Its diet mainly consists of mistletoe berries, nectar, and insects. Mistletoebirds inhabit woodlands, forests, and suburban areas where mistletoe plants are prevalent.

13. Little bittern

Little bittern
Little bittern | image by Birds of Gilgit-Baltistan via Flickr | CC BY-SA 2.0

Scientific name: Ixobrychus minutus

The Little Bittern is a small heron found in wetland habitats across Europe, Africa, and Asia. It is characterized by its compact size, cryptic plumage, and yellow bill. Unique traits include its ability to camouflage itself among reeds and vegetation, making it difficult to spot.

Little Bitterns primarily feed on small fish, amphibians, insects, and crustaceans. They inhabit dense marshes, reedbeds, and wetlands with thick vegetation for nesting and foraging.

14. Little bustard

Little bustard
Little bustard | image by José Manuel Armengod via Flickr | CC BY-ND 2.0

Scientific name: Tetrax tetrax

The Little Bustard is a medium-sized bird known for its cryptic plumage, featuring brown and buff tones with intricate patterns. Unique traits include the male’s elaborate courtship display, which involves inflating throat sacs and producing deep booming calls to attract females.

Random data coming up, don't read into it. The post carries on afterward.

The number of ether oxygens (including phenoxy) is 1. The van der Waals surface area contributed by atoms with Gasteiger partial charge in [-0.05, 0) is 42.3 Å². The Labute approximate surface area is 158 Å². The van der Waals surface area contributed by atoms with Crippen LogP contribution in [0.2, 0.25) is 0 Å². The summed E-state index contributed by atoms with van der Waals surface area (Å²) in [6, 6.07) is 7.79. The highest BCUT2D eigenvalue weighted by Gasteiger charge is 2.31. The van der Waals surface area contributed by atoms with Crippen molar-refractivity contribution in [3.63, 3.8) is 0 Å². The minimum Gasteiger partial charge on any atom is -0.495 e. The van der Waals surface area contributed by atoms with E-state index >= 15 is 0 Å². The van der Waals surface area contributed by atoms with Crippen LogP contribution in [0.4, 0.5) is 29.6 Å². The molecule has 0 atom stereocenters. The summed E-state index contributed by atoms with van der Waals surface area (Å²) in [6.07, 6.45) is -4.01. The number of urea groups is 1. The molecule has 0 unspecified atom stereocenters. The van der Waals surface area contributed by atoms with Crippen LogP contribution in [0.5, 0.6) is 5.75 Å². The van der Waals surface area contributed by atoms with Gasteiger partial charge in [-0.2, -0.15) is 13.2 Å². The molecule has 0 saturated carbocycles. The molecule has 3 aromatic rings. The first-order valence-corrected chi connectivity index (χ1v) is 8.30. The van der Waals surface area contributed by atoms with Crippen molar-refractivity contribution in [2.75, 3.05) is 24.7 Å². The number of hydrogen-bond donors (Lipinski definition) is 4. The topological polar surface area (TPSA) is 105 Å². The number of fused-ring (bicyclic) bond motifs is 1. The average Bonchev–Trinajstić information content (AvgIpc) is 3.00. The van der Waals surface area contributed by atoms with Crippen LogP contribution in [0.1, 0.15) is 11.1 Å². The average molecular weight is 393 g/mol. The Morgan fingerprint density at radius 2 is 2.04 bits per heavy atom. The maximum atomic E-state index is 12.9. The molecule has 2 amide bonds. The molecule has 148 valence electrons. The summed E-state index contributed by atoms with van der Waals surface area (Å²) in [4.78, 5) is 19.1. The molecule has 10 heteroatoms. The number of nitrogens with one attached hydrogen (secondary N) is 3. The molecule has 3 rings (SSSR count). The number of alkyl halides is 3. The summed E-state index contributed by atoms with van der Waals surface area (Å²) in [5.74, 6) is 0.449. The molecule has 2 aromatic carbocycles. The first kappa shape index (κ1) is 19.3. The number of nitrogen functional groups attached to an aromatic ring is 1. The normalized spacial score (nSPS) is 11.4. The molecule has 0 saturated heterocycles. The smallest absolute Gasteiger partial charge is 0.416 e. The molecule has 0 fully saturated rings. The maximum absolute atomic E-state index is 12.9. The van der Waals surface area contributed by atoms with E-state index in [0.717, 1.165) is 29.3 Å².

Little Bustards primarily feed on insects, seeds, and small invertebrates found in grasslands and open habitats. They inhabit steppes, grasslands, and agricultural fields across Europe and parts of Asia and Africa.

15. Long-tailed tit

Long-tailed tit
Long-tailed tit | image by caroline legg via Flickr | CC BY 2.0

Scientific name: Aegithalos caudatus

The Long-tailed Tit is a small bird distinguished by its long tail, white cheeks, and pinkish-brown plumage. Notably, these birds exhibit communal nesting habits, with several pairs constructing a shared nest composed of moss and feathers in a spherical shape. Long-tailed Tits primarily feed on insects, spiders, and small seeds found in woodlands, gardens, and shrubby habitats.